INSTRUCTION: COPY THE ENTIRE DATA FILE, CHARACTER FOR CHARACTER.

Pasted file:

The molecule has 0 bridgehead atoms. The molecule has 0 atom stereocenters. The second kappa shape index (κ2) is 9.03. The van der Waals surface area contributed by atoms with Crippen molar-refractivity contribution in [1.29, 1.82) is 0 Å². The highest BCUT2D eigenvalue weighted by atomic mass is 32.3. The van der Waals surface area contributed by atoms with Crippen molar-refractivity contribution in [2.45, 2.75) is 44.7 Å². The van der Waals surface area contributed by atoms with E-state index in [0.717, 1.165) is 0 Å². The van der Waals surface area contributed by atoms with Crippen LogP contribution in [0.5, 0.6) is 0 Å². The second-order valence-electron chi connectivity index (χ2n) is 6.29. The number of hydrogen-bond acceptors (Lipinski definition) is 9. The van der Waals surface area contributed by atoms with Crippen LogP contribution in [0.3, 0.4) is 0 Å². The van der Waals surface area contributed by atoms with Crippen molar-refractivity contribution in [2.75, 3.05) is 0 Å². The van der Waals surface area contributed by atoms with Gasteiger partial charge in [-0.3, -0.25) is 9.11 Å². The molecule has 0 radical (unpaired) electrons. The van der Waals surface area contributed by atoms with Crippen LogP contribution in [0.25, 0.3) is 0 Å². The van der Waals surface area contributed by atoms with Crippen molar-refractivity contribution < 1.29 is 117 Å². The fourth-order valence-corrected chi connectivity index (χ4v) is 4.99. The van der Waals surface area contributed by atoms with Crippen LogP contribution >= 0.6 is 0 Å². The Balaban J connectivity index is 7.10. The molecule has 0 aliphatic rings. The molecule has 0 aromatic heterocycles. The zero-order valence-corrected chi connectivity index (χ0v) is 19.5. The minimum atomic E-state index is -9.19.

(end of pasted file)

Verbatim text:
The molecule has 0 bridgehead atoms. The molecule has 0 atom stereocenters. The second kappa shape index (κ2) is 9.03. The van der Waals surface area contributed by atoms with Crippen molar-refractivity contribution in [1.29, 1.82) is 0 Å². The highest BCUT2D eigenvalue weighted by atomic mass is 32.3. The van der Waals surface area contributed by atoms with Crippen molar-refractivity contribution in [2.45, 2.75) is 44.7 Å². The van der Waals surface area contributed by atoms with E-state index in [0.717, 1.165) is 0 Å². The van der Waals surface area contributed by atoms with Crippen LogP contribution in [0.5, 0.6) is 0 Å². The second-order valence-electron chi connectivity index (χ2n) is 6.29. The number of hydrogen-bond acceptors (Lipinski definition) is 9. The van der Waals surface area contributed by atoms with Crippen LogP contribution in [0.3, 0.4) is 0 Å². The van der Waals surface area contributed by atoms with Crippen molar-refractivity contribution in [2.75, 3.05) is 0 Å². The van der Waals surface area contributed by atoms with Gasteiger partial charge in [-0.3, -0.25) is 9.11 Å². The molecule has 0 radical (unpaired) electrons. The van der Waals surface area contributed by atoms with Crippen LogP contribution in [0.25, 0.3) is 0 Å². The van der Waals surface area contributed by atoms with Crippen molar-refractivity contribution < 1.29 is 117 Å². The fourth-order valence-corrected chi connectivity index (χ4v) is 4.99. The van der Waals surface area contributed by atoms with Crippen LogP contribution >= 0.6 is 0 Å². The Balaban J connectivity index is 7.10. The molecule has 0 aliphatic rings. The molecule has 0 aromatic heterocycles. The zero-order valence-corrected chi connectivity index (χ0v) is 19.5. The minimum atomic E-state index is -9.19.